Commonwealth Grants Commission bleg

I am hoping one or more of the economics and public policy gurus who read and write for Troppo might be be able to help me with the following question:

Does the Commonwealth Grants Commission analyse and report on the way States and Territories actually spend their untied grant (GST) funding i.e. whether and to what extent they actually spend it on the areas in respect of which the State/Territory’s level of need for funding purposes was calculated? Or does it just assess the State’s notional revenue-raising capacity and the amount that would notionally be needed for that State to provide its residents with roughly the same level of government services and infrastructure as other States, but not assess whether untied funds are then spent on remedying the services and infrastructure deficiencies on which the funding formula is based?

I should explain the reason for my query.  I’m researching a paper dealing with contemporary NT governance and related issues in the light of the centenary of the handover of the Northern Territory from South Australian to Commonwealth control in 1911. One of the assertions that is frequently made about NT governments of both political persuasions is that the NT is generously funded by the Commonwealth in large measure to remedy Aboriginal disadvantage, but in fact successive NT governments have diverted much of that money to “pork-barrelling”urban electorates where government is won and lost.  This recent article by veteran NT-based Murdoch correspondent Nicolas Rothwell puts the case eloquently:

Since the intervention indigenous policymaking in the NT has twisted in the wind. The Darwin government wants, in theory, to create a set of Aboriginal zone “growth towns” but has no money to pay for them. Its efforts to educate bush children — even to get them to attend school — are a fiasco, masked by heavily massaged attendance figures and claims of success that NAPLAN test results effectively demolish.

One feature of the NT system plays a big part in these disquieting outcomes. A valuable new book of essays edited by Rolf Gerritsen, a former senior public servant in Darwin, examines the bizarre social and economic patterns of the north. His own piece probes into the Ngukurr community, and sets out the method by which the NT government diverts Commonwealth Grants Commission funds from the priority areas of disadvantage to other, more politically useful domains. Gerritsen, who has a nice turn of phrase, writes of “an increasingly sclerotic post-colonial state” redistributing funds provided for needy Aboriginal Territorians to “the expatriates” in Darwin, and this is not, for all its crudity, a misrepresentation. The northern capital groans with leisure facilities far beyond its reasonable needs: stadia, water parks, the notorious harbourside wave pool to re-create Bondi in the tropics. This pattern of funding diversion was present long ago but it has accelerated since the introduction of the GST revenue stream. Accountant Barry Hansen, treasurer of NTCOSS, has compiled the detailed figures. They are beyond belief, and yet they are incontrovertible. Canberra provides more than 80 per cent of the NT’s annual budget of almost $5 billion and much of this inflow is specific remote area remediation money, intended to help disadvantaged communities. Since 2001 the NT has channelled about $2bn from Aboriginal area spending. In the latest year alone, the shortfall in welfare spending was $200m.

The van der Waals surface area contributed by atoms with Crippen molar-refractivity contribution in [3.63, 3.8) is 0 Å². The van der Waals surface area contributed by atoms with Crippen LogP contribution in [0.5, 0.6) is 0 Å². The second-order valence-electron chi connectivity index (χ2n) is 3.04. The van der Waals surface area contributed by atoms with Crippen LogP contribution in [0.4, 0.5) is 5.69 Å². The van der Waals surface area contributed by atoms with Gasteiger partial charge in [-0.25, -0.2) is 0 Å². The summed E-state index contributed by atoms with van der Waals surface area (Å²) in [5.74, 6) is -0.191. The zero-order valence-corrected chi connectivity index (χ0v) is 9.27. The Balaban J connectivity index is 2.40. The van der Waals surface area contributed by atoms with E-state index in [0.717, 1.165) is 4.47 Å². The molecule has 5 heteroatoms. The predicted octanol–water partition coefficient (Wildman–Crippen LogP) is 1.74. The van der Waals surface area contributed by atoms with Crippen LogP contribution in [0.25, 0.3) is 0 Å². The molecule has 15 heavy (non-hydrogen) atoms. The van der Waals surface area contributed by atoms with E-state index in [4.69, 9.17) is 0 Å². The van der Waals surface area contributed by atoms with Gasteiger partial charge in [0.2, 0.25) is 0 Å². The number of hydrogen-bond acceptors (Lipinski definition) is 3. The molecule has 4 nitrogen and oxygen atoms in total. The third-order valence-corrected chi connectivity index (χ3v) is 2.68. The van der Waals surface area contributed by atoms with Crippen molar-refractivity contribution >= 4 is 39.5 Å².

Why? The answers to this question lie in the strange electoral logic of the NT, a society set up to administer sparse terrain and subject peoples, but now operating primarily to serve the interests of its administrative class. The population is 220,000, more than 35 per cent of them indigenous, many residents of remote communities. The unicameral parliament has 25 members: each electorate holds 4500 voters. The remote indigenous communities are sectioned off in safe seats. The electoral focus is thus the white majority Darwin suburban belt. Each year, though, 7 per cent of the NT’s population, or 15,000 people, leave, to be replaced by more transients. There is, then, no real political memory. Secure, long-term policymaking is thus replaced by pork barrelling and vote buying on a Herculean scale. This, in turn, has led to a striking cynicism and disengagement from politics: at the 2008 NT election, 30,000 people failed to vote, out of an enrolment of 110,000, and most of the non-voters were in the suburbs.

I have tried to find a clear analysis of this issue in Grants Commission reports but have not succeeded. I’m not sure whether that’s because it isn’t there or because of my own lack of economics literacy.  My own suspicion is that there is a certain amount of diversion of funding from bush to urban areas, but not as much as people like Gerritsen and Hanson assert.  It depends on what proportion of urban infrastructure and services is legitimately notionally attributed to meeting Aboriginal health, welfare and other needs and demands.  For example, although Aboriginal people comprise just over 30% of the NT’s population, they are around 80% of the clientele of the Royal Darwin Hospital and most if not all other public health facilities in Darwin and Alice Springs.  Similarly with the Corrections, Police and Child Protection budgets.  Is it therefore reasonable to claim that 80% of NT government spending in those areas should be regarded as notionally acquitted against Aboriginal needs?